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View Diary: When Faith Last Ruled (19 comments)

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  •  I disagree some (0+ / 0-)

    About "making a place for them". Hell, christians are the base of the democratic party. All elected federal democratic officials are christians except for one Muslim and a few Jews who are also persons of faith. The President is a person of exceptional faith as are his cabinet members. The SCOTUS is made up of persons of faith too and it goes up and down the Democratic Party from mayors to dog catchers.

    Perhaps you mean we should make room for the wingnuts? We even have a few of those in the party so I doubt the solution is making room for them.

    America could have chosen to be the worlds doctor, or grocer. We choose instead to be her policeman. pity

    by cacamp on Fri Nov 23, 2012 at 07:31:30 PM PST

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    •  And here I disagree (0+ / 0-)
      All elected federal democratic officials are christians except for one Muslim and a few Jews who are also persons of faith.
      Pete Stark (still with us for a few months, and Barbara Lee is a Baptist-- oh well. But hey, we've gained Kyrsten Sinema!)

      “The right of the people peaceably to assemble, to consult for the common good, and to petition the government, or any department thereof, shall never be abridged.”

      by Marko the Werelynx on Fri Nov 23, 2012 at 08:41:18 PM PST

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      •  :). I almost took that line out (0+ / 0-)

        I figured folks would argue that non-point and miss the main point which is christians rule both the Democratic Party and the nation so there is no need to "make room for them".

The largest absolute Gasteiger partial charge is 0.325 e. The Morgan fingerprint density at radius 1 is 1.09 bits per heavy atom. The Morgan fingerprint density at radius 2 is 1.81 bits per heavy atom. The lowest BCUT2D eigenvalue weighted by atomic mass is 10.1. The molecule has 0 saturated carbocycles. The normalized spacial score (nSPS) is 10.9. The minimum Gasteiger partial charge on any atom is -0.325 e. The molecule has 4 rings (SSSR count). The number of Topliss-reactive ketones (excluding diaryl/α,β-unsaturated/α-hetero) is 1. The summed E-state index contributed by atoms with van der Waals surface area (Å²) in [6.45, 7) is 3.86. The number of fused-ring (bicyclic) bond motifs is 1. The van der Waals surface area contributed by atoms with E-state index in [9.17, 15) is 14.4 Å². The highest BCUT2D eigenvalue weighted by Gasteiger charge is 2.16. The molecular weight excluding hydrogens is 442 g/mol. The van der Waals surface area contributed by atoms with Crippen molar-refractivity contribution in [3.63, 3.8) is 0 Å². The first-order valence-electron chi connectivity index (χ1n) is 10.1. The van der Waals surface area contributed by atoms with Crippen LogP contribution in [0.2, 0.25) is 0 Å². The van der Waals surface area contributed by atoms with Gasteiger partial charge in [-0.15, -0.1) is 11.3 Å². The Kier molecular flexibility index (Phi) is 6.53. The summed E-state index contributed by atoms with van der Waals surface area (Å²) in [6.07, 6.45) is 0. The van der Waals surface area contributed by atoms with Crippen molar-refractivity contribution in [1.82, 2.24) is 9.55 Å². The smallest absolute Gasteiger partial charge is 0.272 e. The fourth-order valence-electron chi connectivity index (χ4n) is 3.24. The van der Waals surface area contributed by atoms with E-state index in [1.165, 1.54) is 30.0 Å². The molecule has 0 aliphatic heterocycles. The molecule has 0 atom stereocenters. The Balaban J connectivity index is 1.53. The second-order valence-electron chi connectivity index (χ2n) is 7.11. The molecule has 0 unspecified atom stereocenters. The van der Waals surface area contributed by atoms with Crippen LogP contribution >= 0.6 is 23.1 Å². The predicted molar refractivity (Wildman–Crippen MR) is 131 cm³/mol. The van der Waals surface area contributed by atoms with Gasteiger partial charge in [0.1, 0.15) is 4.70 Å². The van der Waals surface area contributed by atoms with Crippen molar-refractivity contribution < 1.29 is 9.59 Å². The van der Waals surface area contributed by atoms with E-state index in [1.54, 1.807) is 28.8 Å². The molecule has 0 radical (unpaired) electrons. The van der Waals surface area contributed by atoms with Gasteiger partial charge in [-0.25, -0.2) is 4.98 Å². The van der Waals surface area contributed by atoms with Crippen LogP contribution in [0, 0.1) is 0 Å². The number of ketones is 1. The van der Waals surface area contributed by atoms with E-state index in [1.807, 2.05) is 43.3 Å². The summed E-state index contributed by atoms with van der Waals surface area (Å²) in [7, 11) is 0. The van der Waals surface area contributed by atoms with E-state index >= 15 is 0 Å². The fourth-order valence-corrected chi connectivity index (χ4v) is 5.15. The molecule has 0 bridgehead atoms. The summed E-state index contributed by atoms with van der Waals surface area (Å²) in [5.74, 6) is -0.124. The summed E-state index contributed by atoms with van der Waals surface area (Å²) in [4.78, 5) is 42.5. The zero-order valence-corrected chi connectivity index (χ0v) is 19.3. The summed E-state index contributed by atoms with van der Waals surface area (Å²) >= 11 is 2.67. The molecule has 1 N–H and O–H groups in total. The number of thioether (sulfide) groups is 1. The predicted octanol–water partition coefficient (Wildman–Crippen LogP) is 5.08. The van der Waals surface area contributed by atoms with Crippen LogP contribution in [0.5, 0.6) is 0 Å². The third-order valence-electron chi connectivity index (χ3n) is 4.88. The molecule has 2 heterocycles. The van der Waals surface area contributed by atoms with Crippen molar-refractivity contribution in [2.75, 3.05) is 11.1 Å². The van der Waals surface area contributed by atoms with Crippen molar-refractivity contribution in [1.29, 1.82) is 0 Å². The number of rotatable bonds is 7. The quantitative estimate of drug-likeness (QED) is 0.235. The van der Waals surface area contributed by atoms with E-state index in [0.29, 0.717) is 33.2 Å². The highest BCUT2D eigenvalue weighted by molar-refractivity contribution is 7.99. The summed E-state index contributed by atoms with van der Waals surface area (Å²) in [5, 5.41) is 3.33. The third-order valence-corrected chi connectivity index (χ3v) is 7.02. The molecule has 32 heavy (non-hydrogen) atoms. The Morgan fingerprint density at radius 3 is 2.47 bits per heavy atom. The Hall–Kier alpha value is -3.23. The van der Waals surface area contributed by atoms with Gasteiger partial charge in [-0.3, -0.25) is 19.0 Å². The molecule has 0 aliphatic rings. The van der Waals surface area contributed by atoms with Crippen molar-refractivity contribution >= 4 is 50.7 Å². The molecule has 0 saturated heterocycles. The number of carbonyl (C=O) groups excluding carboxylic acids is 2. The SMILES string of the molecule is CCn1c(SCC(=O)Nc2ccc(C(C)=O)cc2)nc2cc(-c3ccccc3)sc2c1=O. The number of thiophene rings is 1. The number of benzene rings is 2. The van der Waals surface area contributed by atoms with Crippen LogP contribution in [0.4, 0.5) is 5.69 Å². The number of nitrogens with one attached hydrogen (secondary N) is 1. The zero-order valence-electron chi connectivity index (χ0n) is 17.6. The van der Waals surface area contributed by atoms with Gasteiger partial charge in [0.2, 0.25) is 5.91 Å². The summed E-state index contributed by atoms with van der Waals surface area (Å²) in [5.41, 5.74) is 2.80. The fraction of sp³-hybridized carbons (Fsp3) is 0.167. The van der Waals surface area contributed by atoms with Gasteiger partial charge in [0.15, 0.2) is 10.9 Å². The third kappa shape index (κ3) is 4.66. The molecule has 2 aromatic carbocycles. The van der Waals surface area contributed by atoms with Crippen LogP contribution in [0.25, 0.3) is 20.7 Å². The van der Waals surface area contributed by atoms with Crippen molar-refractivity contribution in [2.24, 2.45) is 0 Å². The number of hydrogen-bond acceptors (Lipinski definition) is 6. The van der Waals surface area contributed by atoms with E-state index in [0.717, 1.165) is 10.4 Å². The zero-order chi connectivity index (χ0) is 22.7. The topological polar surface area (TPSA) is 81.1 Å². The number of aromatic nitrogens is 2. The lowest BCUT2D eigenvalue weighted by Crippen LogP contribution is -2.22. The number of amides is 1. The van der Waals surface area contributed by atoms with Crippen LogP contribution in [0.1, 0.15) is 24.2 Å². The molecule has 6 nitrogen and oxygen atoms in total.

America could have chosen to be the worlds doctor, or grocer. We choose instead to be her policeman. pity

        by cacamp on Fri Nov 23, 2012 at 08:49:05 PM PST

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        •  You should have at least edited it (0+ / 0-)

          because every open atheist elected to public office is a step toward a more open society and a more honest discussion of the role of belief in public life.

          If you're going to try to make a point please don't do it by flinging crap.

          To call it a "non-point" just pisses me off. To call it a "non-point" is dismissive of the progress that has been made against the towering wall of crazy that leads over 60% of people in the US to tell pollsters that they'd be less likely to vote for someone who doesn't believe in God.

          This is about dumping prejudice and fear.

          Yeah, so the country is run by Christians with poor reading comprehension skills (see the Biblical book of Matthew-- oh, the first 6 chapters or so), what's new?

          A glimmer of hope and progress-- that's what's new.

          You sure "figured" correctly didn't you? Sheesh, how I do go on...

          “The right of the people peaceably to assemble, to consult for the common good, and to petition the government, or any department thereof, shall never be abridged.”

          by Marko the Werelynx on Fri Nov 23, 2012 at 09:47:11 PM PST

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        •  'Course, I'm not really pissed off (0+ / 0-)

          It takes more than that to get under all my fur and thick skin.

          Thought I'd add that. I didn't mean to sound so strident and angry.

          It was meant to be just a heads-up that when you write nonsense while trying to make an important point your entire message will be ignored as nonsense. Hyperbole may have worked for the Roves of the political sleazery but when thoughtful people get together to discuss things they should perhaps keep their arguments grounded a bit more firmly in reality.

          “The right of the people peaceably to assemble, to consult for the common good, and to petition the government, or any department thereof, shall never be abridged.”

          by Marko the Werelynx on Sat Nov 24, 2012 at 01:26:32 AM PST

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